It has never been more important to defend our digital lives and secure our most critical systems and services. The UK faces a range of evolving and diversifying threats, from the ever-present ransomware threat and the scourge of online scams to the cybersecurity risks that came with the return of war to Europe.
The cybersecurity landscape has experienced profound change over the past 12 months and the threats, risks and vulnerabilities we collectively face require a whole-of-society response to keep the UK safe online.
At the National Cyber Security Centre (NCSC), we have been part of a huge effort to bolster our national resilience at every level, working with allies and partners in government and the private sector. We have reflected on some of the recent successes and challenges in our latest Annual Review. It is worth considering what we can learn from the past year so we can effectively tackle the emerging and persistent threats that lie ahead.
One of cybersecurity’s most significant challenges came from the invasion of Ukraine. While Russia’s brutal and destructive war has sought to redraw the physical map, its consequences have been felt globally, including in cyberspace.
As a part of GCHQ, the NCSC has unique capabilities to monitor cybersecurity threats, and from the very start of 2022 we warned of heightened cyber-risks as a result of Russian hostility. We responded by publishing expert guidance to help organisations bolster their defences, and have worked closely with partners to ensure that critical infrastructure, businesses and the whole of society are as resilient as possible.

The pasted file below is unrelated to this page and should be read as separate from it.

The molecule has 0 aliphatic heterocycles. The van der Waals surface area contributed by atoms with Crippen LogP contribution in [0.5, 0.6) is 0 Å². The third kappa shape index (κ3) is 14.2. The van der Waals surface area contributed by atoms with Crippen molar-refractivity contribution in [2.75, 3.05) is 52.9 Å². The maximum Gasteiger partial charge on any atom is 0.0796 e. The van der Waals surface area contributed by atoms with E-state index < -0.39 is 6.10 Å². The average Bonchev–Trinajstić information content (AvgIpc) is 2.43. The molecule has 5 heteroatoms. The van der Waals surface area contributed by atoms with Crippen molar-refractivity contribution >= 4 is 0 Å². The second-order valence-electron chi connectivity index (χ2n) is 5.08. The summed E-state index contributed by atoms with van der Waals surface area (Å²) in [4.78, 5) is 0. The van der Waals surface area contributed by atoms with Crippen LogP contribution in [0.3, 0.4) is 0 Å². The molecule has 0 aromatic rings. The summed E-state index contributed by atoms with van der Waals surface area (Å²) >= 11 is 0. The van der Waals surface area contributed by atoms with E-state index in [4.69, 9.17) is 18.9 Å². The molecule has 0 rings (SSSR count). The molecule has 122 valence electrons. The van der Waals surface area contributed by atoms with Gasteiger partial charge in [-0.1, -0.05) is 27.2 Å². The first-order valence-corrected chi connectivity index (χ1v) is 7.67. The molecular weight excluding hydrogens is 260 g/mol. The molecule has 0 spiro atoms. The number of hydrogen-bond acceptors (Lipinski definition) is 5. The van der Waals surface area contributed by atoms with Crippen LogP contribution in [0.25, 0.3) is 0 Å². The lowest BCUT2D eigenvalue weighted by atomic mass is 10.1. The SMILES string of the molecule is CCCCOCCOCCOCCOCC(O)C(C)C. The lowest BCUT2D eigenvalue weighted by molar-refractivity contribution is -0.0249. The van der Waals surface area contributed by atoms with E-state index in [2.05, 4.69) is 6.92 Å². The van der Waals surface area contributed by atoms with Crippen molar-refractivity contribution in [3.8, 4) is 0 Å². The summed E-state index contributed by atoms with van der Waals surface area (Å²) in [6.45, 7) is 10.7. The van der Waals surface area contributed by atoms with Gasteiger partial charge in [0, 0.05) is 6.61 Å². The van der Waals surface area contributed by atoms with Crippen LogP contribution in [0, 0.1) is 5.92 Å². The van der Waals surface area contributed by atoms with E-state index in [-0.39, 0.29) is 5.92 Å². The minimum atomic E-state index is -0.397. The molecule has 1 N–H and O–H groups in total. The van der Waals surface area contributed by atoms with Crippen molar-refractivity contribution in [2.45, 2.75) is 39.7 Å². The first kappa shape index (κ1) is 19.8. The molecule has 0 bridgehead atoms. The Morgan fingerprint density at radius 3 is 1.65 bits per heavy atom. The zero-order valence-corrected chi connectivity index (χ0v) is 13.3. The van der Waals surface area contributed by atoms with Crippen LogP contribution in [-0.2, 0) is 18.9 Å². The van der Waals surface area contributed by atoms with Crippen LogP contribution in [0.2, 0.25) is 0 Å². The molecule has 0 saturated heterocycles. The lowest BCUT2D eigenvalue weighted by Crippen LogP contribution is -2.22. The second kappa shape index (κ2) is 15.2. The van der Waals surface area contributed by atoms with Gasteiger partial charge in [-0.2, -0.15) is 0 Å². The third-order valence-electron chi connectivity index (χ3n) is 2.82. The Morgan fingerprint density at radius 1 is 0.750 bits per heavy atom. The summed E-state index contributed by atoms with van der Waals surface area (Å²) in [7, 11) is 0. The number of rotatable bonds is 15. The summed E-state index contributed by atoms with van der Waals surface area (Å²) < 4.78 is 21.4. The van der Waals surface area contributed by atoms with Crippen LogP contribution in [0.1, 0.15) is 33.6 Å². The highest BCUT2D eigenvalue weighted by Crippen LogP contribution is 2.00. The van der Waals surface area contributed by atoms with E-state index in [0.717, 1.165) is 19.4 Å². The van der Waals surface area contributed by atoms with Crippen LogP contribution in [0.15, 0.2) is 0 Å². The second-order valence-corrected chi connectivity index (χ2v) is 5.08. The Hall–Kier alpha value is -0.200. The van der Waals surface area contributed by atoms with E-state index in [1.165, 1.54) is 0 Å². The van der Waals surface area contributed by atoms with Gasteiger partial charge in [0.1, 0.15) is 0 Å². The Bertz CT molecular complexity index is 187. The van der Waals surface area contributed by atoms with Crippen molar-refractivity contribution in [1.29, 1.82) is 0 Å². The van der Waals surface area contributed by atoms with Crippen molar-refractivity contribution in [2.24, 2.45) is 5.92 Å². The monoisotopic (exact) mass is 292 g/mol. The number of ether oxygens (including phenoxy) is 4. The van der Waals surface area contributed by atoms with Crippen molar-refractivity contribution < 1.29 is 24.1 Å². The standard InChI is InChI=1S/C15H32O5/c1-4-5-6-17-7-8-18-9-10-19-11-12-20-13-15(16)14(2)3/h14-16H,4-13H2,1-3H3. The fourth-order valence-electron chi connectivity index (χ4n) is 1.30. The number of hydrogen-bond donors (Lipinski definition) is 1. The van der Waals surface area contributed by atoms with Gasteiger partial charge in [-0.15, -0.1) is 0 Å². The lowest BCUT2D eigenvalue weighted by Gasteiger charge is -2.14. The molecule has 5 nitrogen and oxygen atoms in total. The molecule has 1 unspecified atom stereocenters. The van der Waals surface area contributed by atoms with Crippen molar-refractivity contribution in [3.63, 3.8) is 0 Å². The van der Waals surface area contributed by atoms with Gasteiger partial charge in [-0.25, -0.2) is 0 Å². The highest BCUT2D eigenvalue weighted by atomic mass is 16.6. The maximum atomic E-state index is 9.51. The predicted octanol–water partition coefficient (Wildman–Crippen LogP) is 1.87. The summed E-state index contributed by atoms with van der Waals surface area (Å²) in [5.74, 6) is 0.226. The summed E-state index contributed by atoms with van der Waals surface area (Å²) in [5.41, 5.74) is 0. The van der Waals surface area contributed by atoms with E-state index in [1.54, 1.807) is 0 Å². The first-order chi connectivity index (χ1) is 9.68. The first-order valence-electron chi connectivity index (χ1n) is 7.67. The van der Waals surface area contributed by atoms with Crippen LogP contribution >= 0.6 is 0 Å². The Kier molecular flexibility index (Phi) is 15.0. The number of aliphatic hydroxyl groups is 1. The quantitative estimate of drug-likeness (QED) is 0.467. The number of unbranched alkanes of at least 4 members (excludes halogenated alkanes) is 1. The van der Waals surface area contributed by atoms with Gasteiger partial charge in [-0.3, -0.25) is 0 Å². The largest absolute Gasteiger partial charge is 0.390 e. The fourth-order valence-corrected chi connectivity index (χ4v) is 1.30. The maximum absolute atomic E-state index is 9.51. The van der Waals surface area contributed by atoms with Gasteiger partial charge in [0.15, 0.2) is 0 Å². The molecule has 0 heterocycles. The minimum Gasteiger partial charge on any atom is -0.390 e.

Building resilience is vital for preventing attacks during periods of heightened threat and for raising the bar for other threats. This is a key lesson we can take away from the conflict in Ukraine: that with strong cyber-defences in place, the defender has significant agency. Ukraine’s defences have been exemplary and I’m proud the NCSC has supported them, in conjunction with the Foreign, Commonwealth and Development Office.
While the threat from Russia has been particularly blatant this year, it’s important not to forget the other threats we face, some of which are, unfortunately, all too familiar. Ransomware remains one of the most acute hazards for UK businesses and organisations and we have seen the real-world consequences that attacks can have: hitting businesses’ operations, finances and reputations, and leading to widespread disruption for customers. The NCSC has published guidance to help organisations take the necessary measures to protect themselves and we continue to urge CEOs to take the issue seriously and not delegate it to technical experts.
We have also seen low-sophistication cybercrime continue to hit the public, with commodity attacks such as phishing and malware – in the 12 months to March, 2.7 million cyber-enabled frauds were recorded. The NCSC, working with law enforcement, is more resolute than ever in thwarting cybercriminals. And it is heartening to see a growing awareness of how we can all play a part in this.
[See also: Can the Ukraine war now end only with Russia’s defeat?]